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How to connect ChatGPT to Apple Music

  • We follow up this week’s feature video on “How to ChatGPT with your hi-fi system” – which looked at Roon and Plexamp integrations – with another how-to, this time focussing on playlist creation inside Apple Music.

    With the installation of two iOS Shortcuts, we can leverage Siri and ChatGPT to create playlists directly inside the Apple Music app. Those playlists can then be offlined for out-of-the-house use or fired over to an AirPlay-compatible streaming endpoint in a hi-fi system.

    For example, I asked ChatGPT with my voice (all Siri, no typing!) to “Make me a playlist of 10 songs from the Britpop era that are NOT by Oasis or Blur” and 30 seconds later I was ready to kick it with The Boo Radleys, Suede, Supergrass, The Charlatans, Ash, The Verve, The Stone Roses, Elastics, SFA and Pulp:

    If you want to give this a try, you’ll need three things:

    1. An iPhone or an iPad
    2. An OpenAI account
    3. The S-GPT and S-GPT Encoder shortcuts

    Don’t go looking for S-GPT or S-GPT Encoder in the App Store. You won’t find them. Instead, we need to launch the Shortcuts app on iOS and install the S-GPT and the S-GPT Encoder shortcuts from inside there.

    Both come free of charge thanks to developer Federico Viticii:

    Now we need to log in to OpenAI and generate an API key, copy it to the clipboard and then paste it into the S-GPT shortcut prompt upon its first launch. We need only do this once:

    It’s also a good idea to set Usage Limits under the Billing menu on the Open AI website as ChatGPT users are charged tenths of a penny for each prompt executed. Don’t panic. Even super-heavy users are unlikely to clock up more than a few dollars per month.

    To gain one-click access to its ChatGPT-connected prompt, I’d recommend adding the S-GPT shortcut to your device’s home screen. You can do this by using the dropdown inside the S-GPT shortcut. (There is no need to do this with S-GPT Encoder as it is only an S-GPT ‘helper’ shortcut):

    That’s the end of the setup process. Time now to have some playlist creation fun.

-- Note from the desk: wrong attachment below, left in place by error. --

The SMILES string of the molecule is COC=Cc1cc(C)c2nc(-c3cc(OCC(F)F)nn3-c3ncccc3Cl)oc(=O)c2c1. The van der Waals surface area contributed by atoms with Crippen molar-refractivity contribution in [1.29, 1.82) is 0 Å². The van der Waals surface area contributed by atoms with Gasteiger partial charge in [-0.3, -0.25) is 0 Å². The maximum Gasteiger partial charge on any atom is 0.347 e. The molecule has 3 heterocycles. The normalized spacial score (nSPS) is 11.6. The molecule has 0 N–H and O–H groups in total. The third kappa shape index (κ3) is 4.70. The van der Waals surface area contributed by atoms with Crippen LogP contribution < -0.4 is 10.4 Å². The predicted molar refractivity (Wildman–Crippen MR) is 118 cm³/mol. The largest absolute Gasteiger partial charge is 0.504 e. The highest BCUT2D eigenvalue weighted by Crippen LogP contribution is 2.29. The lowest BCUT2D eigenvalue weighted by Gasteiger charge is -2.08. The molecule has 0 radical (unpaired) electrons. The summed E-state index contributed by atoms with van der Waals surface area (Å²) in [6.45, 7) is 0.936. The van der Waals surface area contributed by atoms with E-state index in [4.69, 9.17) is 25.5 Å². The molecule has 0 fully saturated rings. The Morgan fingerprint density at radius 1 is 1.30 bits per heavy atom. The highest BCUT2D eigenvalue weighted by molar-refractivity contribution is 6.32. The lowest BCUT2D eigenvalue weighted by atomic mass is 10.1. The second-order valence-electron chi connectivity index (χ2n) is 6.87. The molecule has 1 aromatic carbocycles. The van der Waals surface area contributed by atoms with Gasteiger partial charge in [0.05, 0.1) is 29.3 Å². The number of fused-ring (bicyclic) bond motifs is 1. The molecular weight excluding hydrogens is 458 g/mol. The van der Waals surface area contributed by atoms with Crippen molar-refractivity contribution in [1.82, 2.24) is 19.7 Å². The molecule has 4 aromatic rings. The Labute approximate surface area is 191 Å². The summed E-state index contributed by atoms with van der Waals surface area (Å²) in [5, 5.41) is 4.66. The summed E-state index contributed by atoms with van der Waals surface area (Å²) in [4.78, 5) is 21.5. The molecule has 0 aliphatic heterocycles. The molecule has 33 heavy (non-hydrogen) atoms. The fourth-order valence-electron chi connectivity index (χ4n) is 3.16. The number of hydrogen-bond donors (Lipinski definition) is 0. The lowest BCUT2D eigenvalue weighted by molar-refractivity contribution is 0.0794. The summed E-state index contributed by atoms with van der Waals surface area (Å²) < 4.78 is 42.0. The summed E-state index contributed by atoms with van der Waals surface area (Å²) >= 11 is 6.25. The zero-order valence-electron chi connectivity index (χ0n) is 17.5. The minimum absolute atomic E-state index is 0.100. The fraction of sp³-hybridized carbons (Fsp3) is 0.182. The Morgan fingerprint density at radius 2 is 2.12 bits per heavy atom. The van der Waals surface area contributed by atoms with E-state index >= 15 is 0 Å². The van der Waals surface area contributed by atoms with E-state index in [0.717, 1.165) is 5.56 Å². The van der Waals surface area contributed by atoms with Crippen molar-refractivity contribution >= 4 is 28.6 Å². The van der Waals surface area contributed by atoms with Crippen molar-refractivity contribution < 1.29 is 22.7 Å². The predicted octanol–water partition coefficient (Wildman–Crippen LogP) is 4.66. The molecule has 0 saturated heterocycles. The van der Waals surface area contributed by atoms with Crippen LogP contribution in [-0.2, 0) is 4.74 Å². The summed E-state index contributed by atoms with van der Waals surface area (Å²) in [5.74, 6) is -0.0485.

Pressing the S-GPT shortcut (on the home screen) drops a prompt from the top of the screen that is directly linked to ChatGPT via its API. We can type in our request using the on-screen keyboard but speaking it using Siri is much more efficient. Click the microphone symbol in the bottom right of the keyboard to activate voice control.

    Now comes something important: it is essential that your prompt feature the word playlist. This is S-GPT’s trigger word for Apple Music playlist creation e.g. “Make me a playlist of David Bowie’s most popular songs in the 1980s”.

    We do not see the S-GPT shortcut create the playlist on the screen and in real-time, as we do with the standard ChatGPT interface. S-GPT gives us only a circular progress indicator to tell us that things are happening in the background. We need to exercise at least 30 seconds of patience whilst S-GPT processes our request.

    Once that initial processing is done, we will be asked to name our playlist before S-GPT creates the playlist and populates it. After a few more seconds, it will report back on how many songs have been added to the newly created playlist.

    If everything went well with S-GPT, we should now see our new playlist inside the Apple Music app.

    Let’s do it again.

    “Make me a playlist of 90s IDM, focussing on music issued on Warp Records”.

    Notice the error thrown up by S-GPT midway through the playlist creation process? This could be one reason why the resulting playlist only features seven tracks. On other occasions, I’ve seen S-GPT tell me that it has added zero (0!) songs to a playlist. These are quirks to look out for but my experience tells me that S-GPT prefers broader searches or searches that don’t go as deep into genre niches.

    Moreover, we need to make sure our prompts are crystal clear in their specificity. For example, “Make me a playlist of songs that sound like Talking Heads” netted only songs by Talking Heads. Greater clarity of language in my prompt brought better results.

    “Create a playlist of songs by artists who sound like Talking Heads”:

    I’m a fan of early (dubstep) Scuba and the murky world of Burial but I know of very little music that sounds like either artist. Could I use S-GPT to broaden my horizons? Yes.

    “Create a playlist of songs that sound like Burial and Scuba”:

    At this stage, it seems that ChatGPT’s strongest suit, when integrated into a music playback system, is its ability to assist with music re/discovery. S-GPT might also be for people in a hurry — those who want a quick playlist before they make their first coffee or rush out the door to work.

    As with anything bleeding edge, ChatGPT’s integrations are not without their kinks and wrinkles. Early adopters need to set aside a little extra time to accommodate any operational hiccups. S-GPT isn’t for someone who struggles with computers in the day-to-day or prefers the simplicity of physical media.

    It’s also worth pointing out that ChatGPT integrations like this subtract nothing from listeners (like me) who generally prefer to listen to albums from start to finish. I present all of this because, probably like you, I am curious about what AI can do to assist music discovery and selection.

    To quote Neil deGrasse Tyson, “The day we stop exploring is the day we commit ourselves to live in a stagnant world, devoid of curiosity, empty of dreams.”

    Further information: S-GPT

    Written by John

    John currently lives in Berlin where he creates videos and podcasts for Darko.Audio. He has previously contributed to 6moons, TONEAudio, AudioStream and Stereophile.

    Darko.Audio is a member of EISA.

    Follow John on YouTube or Instagram

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